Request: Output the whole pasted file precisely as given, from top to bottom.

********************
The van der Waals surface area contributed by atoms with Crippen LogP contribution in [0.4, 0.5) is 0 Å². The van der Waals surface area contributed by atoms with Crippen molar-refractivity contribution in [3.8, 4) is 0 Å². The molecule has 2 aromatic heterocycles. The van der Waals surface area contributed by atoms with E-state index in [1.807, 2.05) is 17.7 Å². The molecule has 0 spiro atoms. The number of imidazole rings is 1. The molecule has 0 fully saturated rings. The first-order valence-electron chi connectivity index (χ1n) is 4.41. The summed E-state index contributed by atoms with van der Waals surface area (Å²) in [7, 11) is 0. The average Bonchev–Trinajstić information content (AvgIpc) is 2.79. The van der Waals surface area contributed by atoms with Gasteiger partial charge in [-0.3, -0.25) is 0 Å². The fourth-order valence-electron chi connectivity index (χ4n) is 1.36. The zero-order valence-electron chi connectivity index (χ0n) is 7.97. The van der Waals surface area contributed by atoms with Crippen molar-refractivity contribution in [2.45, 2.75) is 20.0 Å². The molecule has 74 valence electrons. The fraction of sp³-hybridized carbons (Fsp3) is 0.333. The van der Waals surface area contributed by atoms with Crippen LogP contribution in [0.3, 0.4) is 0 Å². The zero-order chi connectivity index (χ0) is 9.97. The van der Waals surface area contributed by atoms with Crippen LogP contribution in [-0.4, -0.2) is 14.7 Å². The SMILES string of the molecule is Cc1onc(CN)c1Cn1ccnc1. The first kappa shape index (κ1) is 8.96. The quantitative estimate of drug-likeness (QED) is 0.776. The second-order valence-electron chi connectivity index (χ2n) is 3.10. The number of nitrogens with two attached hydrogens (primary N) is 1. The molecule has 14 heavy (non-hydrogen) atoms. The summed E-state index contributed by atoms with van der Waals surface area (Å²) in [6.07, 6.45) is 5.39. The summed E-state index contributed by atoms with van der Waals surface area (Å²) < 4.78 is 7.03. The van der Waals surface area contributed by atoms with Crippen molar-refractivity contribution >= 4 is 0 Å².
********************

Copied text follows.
The van der Waals surface area contributed by atoms with Crippen LogP contribution in [0.4, 0.5) is 0 Å². The van der Waals surface area contributed by atoms with Crippen molar-refractivity contribution in [3.8, 4) is 0 Å². The molecule has 2 aromatic heterocycles. The van der Waals surface area contributed by atoms with E-state index in [1.807, 2.05) is 17.7 Å². The molecule has 0 spiro atoms. The number of imidazole rings is 1. The molecule has 0 fully saturated rings. The first-order valence-electron chi connectivity index (χ1n) is 4.41. The summed E-state index contributed by atoms with van der Waals surface area (Å²) in [7, 11) is 0. The average Bonchev–Trinajstić information content (AvgIpc) is 2.79. The van der Waals surface area contributed by atoms with Gasteiger partial charge in [-0.3, -0.25) is 0 Å². The fourth-order valence-electron chi connectivity index (χ4n) is 1.36. The zero-order valence-electron chi connectivity index (χ0n) is 7.97. The van der Waals surface area contributed by atoms with Crippen molar-refractivity contribution in [2.45, 2.75) is 20.0 Å². The molecule has 74 valence electrons. The fraction of sp³-hybridized carbons (Fsp3) is 0.333. The van der Waals surface area contributed by atoms with Crippen LogP contribution in [0.3, 0.4) is 0 Å². The zero-order chi connectivity index (χ0) is 9.97. The van der Waals surface area contributed by atoms with Crippen LogP contribution in [-0.4, -0.2) is 14.7 Å². The SMILES string of the molecule is Cc1onc(CN)c1Cn1ccnc1. The first kappa shape index (κ1) is 8.96. The quantitative estimate of drug-likeness (QED) is 0.776. The second-order valence-electron chi connectivity index (χ2n) is 3.10. The number of nitrogens with two attached hydrogens (primary N) is 1. The molecule has 14 heavy (non-hydrogen) atoms. The summed E-state index contributed by atoms with van der Waals surface area (Å²) in [6.07, 6.45) is 5.39. The summed E-state index contributed by atoms with van der Waals surface area (Å²) < 4.78 is 7.03. The van der Waals surface area contributed by atoms with Crippen molar-refractivity contribution >= 4 is 0 Å².